TM v KM [2022] EWFC 155

Most recently, HHJ Hess determined that the circumstances of the case of TM v KM [2022] EWFC 155 made it ‘one of those rare and truly exceptional cases where a discrete compensation award is appropriate’; [76]. The facts of the case mirrored those set out in RC v JC, with the wife giving up a very lucrative career in investment banking (earning a gross annual income of $804,166 in 2003) to pursue her relationship with the husband. After moving from New York to London in December 2006 to be with him, her earnings saw a decline; she received £505,000 in 2006 and £325,000 in 2007. She then fell pregnant with their first child in 2008 and shortly after taking maternity leave, she was made redundant by the bank and never worked in this field again. Throughout the marriage, the parties relocated to suit the husband’s career. HHJ Hess observed at [64]–[65] that:

‘I have little doubt that the wife remained a potentially high earner and the reasons for the loss of her position were first the move to London to be with the husband and secondly the arrival of her first child in 2008 and her decision to devote herself to the child-care role – both in my view relationship-generated by the wife…. [her] ability to be a high earner was further inhibited by two further relationship-generated developments – the arrival of their second child in 2011 and the move to the Middle East between 2010 and 2016.’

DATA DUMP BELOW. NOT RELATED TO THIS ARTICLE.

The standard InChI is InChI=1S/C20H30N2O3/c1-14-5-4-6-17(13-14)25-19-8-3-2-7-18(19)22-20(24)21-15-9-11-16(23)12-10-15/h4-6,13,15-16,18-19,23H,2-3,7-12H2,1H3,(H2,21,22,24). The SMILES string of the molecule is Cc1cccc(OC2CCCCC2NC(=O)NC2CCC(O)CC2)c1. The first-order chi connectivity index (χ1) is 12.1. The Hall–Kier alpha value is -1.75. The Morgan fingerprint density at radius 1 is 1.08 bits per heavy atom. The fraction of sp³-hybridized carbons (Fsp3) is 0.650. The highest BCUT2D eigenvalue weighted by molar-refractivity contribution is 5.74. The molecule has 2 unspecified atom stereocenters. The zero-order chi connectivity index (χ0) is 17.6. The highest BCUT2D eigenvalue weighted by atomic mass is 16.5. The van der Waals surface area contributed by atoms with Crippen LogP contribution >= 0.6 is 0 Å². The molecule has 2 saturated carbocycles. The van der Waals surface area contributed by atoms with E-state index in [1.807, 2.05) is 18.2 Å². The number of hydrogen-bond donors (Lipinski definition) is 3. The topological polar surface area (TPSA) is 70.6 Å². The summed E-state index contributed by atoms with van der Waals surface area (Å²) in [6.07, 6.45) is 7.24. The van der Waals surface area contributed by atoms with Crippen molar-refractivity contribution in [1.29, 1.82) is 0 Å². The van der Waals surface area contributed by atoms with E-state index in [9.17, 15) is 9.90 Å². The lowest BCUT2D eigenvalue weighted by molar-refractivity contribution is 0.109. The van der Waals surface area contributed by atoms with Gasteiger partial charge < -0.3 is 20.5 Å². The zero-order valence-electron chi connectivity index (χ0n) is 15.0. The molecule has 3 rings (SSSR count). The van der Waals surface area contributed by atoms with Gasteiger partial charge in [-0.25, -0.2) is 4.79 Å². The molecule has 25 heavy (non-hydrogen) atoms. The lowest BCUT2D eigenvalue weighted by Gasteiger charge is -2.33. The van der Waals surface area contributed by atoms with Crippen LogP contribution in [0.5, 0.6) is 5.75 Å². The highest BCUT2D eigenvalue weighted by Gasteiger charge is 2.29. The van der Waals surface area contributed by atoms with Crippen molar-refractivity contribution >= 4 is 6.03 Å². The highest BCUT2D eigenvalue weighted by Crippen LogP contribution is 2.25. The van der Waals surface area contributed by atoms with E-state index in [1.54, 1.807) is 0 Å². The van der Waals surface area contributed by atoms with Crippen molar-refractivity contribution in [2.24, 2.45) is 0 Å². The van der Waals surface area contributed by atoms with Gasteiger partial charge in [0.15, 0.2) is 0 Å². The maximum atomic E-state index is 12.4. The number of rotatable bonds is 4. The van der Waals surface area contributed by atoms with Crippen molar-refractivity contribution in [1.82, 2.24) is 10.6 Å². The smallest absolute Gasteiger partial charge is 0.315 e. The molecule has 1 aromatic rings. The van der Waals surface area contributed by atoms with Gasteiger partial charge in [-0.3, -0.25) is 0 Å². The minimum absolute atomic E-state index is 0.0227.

As a result, HHJ Hess held that it was ‘unlikely at age 50 or even 15 years out of that field’ that she would receive ‘anything like the pay levels she used to receive’; [68]. He found that as a result, and in line with favouring a clean break, five tranches of £100,000 should be added to the wife’s award (totalling £500,000) to compensate her for relationship-generated disadvantage.


This successful compensation claim, when sat alongside RC v JC, has perhaps marked a shift in the judicial approach to the meta-principle of compensation. However, without a factual matrix or much clear guidance as to exactly how the compensation principle is to apply in practice, it is left open as to how this concept will evolve.

Perhaps due to the controversial nature of ‘compensation’ and the heated debates that it engenders, the courts appear to have shown reluctance to rigorously engage with the principle. The rejuvenation of the compensation principle in TM v KM [2022] EWFC 155 is therefore a most interesting development. However, whether or not the judiciary choose to further develop the compensation principle, or ‘sacrifice’ it altogether, is yet to be settled.